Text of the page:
**Updated** A Get Over It Guide to Transgender in the Workplace

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**Updated 11/7/13 Senate passes Gay rights bill banning discrimination.

**Updated 4/27/12 EEOC rules transgender workers a protected class.  More information below.  

Male to Female Transgender in the Workplace

 

Self expression and being authentic in life and at work are trends that are only likely to continue.   Last month the state of Massachusetts signed into law forbidding discrimination based on gender identity to anyone seeking housing, employment, or post-secondary education.  Also earlier this year (April 2011) the state of Hawaii signed a transgender workplace protection act into law.  Meanwhile California presented a cross dressing protection bill also in April of this year.

Bottom line. . . the times they are a changin’.

In HR and the world of work, I’ve had my share of uncomfortable and unpredictable workplace conversations.  From topics of sleep apnea causing sleeping on the job and performance related problems to employees requesting bereavement leave to mourn a furry friend, the random poop smearer in the men’s bathroom, to the day I had one of the most uncomfortable and controversial conversations I will never forget.

Sam walked into my office hunched down not looking me in the eye.  He was clearly nervous and uncomfortable but like most employees who arrive at HR’s door, he had a question to ask and a story to tell.  Sam [whose name has been changed] began by asking about our leave of absence and time off policies then moved on to several unrelated questions regarding our company health benefits.  He was clearly beating around the bush so I asked the question, “Is there anything else you want to talk about?”

Sam’s answer was yes.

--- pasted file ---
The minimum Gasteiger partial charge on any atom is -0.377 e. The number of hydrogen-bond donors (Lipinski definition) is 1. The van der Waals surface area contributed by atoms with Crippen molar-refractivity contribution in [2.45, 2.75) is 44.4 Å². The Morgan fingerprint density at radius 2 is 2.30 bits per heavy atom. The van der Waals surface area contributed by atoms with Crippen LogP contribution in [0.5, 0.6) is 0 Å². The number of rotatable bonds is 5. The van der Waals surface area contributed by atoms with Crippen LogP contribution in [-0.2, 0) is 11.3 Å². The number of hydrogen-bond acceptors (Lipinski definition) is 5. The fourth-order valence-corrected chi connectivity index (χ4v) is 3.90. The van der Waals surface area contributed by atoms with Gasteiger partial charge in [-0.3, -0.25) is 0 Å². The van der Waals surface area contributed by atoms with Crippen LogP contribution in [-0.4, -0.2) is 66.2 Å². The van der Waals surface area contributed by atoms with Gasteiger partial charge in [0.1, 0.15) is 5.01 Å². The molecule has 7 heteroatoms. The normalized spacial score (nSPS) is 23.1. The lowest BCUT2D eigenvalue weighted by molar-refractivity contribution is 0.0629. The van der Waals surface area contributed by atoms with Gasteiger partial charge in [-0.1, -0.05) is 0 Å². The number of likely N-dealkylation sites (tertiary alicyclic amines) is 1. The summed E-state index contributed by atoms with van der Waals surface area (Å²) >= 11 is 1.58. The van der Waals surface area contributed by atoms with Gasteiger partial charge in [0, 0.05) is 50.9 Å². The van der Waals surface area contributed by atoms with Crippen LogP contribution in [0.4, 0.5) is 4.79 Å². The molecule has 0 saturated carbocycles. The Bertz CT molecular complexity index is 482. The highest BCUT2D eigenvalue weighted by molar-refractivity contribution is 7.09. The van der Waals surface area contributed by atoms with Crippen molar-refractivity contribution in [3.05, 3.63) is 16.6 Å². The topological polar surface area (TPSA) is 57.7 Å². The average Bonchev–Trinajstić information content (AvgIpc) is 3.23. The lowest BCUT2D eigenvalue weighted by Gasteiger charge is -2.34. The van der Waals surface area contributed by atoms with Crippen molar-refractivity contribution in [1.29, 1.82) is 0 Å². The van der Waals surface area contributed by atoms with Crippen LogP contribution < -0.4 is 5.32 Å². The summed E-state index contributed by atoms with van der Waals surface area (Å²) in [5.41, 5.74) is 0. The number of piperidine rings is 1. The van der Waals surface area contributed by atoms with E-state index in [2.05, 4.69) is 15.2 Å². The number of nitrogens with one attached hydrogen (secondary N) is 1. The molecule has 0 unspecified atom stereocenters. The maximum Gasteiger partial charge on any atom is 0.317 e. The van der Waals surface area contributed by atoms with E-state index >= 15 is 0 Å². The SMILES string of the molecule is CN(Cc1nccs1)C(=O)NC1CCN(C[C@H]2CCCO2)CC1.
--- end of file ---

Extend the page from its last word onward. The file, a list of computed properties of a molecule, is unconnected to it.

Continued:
Transgender Workplace

He told me how he made the decision a couple weeks ago to begin the long process to go from man to woman.  The decision and transformation involved not only surgery but months of therapy and hormone treatments as he would prepare for the change to transition from male to female – Sam to Sandy.

In the early 2000′s, the topic of transgender in the workplace was a relatively new one, but it didn’t make it any less important as Sam, myself, my store manager, and my VP of HR began to formulate a plan.  Keeping the lines of communication open with Sam, and our small group, we worked to make him feel comfortable every step along the way.  We discussed his comfort level with when and how he wished to inform his co-workers and if he felt comfortable sharing.

Sam was a relatively tenured employee and was eligible for FMLA.  He was liked, respected, and completely terrified, but I, along with my team worked to support him regardless of our own personal beliefs and beliefs of others to help him along his personal journey transitioning from male to female.

In 2008, I met a woman who touched my heart as she shared her story of how her own HR Manager led a campaign of hate sending out a company wide email alerting company employees to the woman’s new name and bathroom arrangement.  Outside of a single conversation nothing had been discussed.  She was mortified as I was mortified for her while ashamed of the very profession where I’ve worked.

Supporting Transgender in the Workplace

Conversations around transgender are delicate, uncomfortable and unfamiliar for your employee who is undergoing the transformation, the staff, and in our case, customers in a retail setting where Sandy worked.  When faced with an employee who is undergoing a change like this, it’s important to be supportive, confidential while keeping the lines of communication open for everyone involved.  As Sandy went from Sam to Sandy, you are right to think we had our share of questions each one addressed individually sometimes with Sandy alongside and other times addressing simple questions like, “What bathroom will she use?” or “What happens if I accidentally call Sandy, Sam?”

In the end, Sandy was embraced just as she was before but not without a few bumps and raised eyebrows along the way.  The key to our success was by creating not only a culture where employees are comfortable to ask questions but also accepting of one’s differences starting from the way in which our store manager set the tone to interactions from influential employees as well as customers.

In the end I was extremely proud of Sandy for her decision because it takes guts to stand up and be yourself.  It takes courage to be the person you were meant to be.

**3/5/12 Update.  Here’s a great Transgender Toolkit that was recommended to me by my Twitter friend, @1000cigarettes.

**4/27/12 Update:  The EEOC recently ruled transgender workers as a protected class under Title VII.  Wonder how this translates into transgenders and gays in the workplace especially in light of the recent case of an employee who was terminated after they liked a Gay Facebook Fan Page.